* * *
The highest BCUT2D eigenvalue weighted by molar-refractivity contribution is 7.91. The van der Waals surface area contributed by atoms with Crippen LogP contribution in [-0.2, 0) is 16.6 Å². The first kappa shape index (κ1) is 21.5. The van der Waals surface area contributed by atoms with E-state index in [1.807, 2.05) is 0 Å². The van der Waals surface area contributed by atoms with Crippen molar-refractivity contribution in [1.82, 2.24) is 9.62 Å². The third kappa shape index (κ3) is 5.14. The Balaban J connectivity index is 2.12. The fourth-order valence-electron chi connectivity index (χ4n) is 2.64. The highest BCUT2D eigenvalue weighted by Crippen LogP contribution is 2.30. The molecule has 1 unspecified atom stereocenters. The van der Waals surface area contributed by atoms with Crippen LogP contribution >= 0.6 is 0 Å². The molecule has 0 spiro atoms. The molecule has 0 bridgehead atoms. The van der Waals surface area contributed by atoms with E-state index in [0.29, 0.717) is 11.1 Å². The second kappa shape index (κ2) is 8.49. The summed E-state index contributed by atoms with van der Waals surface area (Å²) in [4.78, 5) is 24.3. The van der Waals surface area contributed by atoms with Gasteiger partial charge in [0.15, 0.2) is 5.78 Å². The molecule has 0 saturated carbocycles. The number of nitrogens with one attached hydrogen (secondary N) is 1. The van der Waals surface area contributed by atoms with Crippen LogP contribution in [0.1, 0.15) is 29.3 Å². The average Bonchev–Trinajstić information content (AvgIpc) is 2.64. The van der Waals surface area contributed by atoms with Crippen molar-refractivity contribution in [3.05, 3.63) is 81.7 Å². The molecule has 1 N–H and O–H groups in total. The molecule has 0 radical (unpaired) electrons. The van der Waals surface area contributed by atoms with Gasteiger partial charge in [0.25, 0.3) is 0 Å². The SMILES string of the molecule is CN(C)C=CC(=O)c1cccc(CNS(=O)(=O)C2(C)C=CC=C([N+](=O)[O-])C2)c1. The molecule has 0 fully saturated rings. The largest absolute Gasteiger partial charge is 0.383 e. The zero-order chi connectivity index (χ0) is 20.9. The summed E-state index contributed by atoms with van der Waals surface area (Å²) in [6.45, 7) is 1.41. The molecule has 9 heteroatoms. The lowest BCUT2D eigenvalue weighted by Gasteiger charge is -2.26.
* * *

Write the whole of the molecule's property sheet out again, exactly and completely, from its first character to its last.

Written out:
The highest BCUT2D eigenvalue weighted by molar-refractivity contribution is 7.91. The van der Waals surface area contributed by atoms with Crippen LogP contribution in [-0.2, 0) is 16.6 Å². The first kappa shape index (κ1) is 21.5. The van der Waals surface area contributed by atoms with E-state index in [1.807, 2.05) is 0 Å². The van der Waals surface area contributed by atoms with Crippen molar-refractivity contribution in [1.82, 2.24) is 9.62 Å². The third kappa shape index (κ3) is 5.14. The Balaban J connectivity index is 2.12. The fourth-order valence-electron chi connectivity index (χ4n) is 2.64. The highest BCUT2D eigenvalue weighted by Crippen LogP contribution is 2.30. The molecule has 1 unspecified atom stereocenters. The van der Waals surface area contributed by atoms with Crippen LogP contribution >= 0.6 is 0 Å². The molecule has 0 spiro atoms. The molecule has 0 bridgehead atoms. The van der Waals surface area contributed by atoms with E-state index in [0.29, 0.717) is 11.1 Å². The second kappa shape index (κ2) is 8.49. The summed E-state index contributed by atoms with van der Waals surface area (Å²) in [4.78, 5) is 24.3. The van der Waals surface area contributed by atoms with Gasteiger partial charge in [0.15, 0.2) is 5.78 Å². The molecule has 0 saturated carbocycles. The number of nitrogens with one attached hydrogen (secondary N) is 1. The van der Waals surface area contributed by atoms with Crippen LogP contribution in [0.1, 0.15) is 29.3 Å². The average Bonchev–Trinajstić information content (AvgIpc) is 2.64. The van der Waals surface area contributed by atoms with Crippen molar-refractivity contribution in [3.05, 3.63) is 81.7 Å². The molecule has 1 N–H and O–H groups in total. The molecule has 0 radical (unpaired) electrons. The van der Waals surface area contributed by atoms with Gasteiger partial charge in [0.25, 0.3) is 0 Å². The SMILES string of the molecule is CN(C)C=CC(=O)c1cccc(CNS(=O)(=O)C2(C)C=CC=C([N+](=O)[O-])C2)c1. The molecule has 0 fully saturated rings. The largest absolute Gasteiger partial charge is 0.383 e. The zero-order chi connectivity index (χ0) is 20.9. The summed E-state index contributed by atoms with van der Waals surface area (Å²) in [6.45, 7) is 1.41. The molecule has 9 heteroatoms. The lowest BCUT2D eigenvalue weighted by Gasteiger charge is -2.26.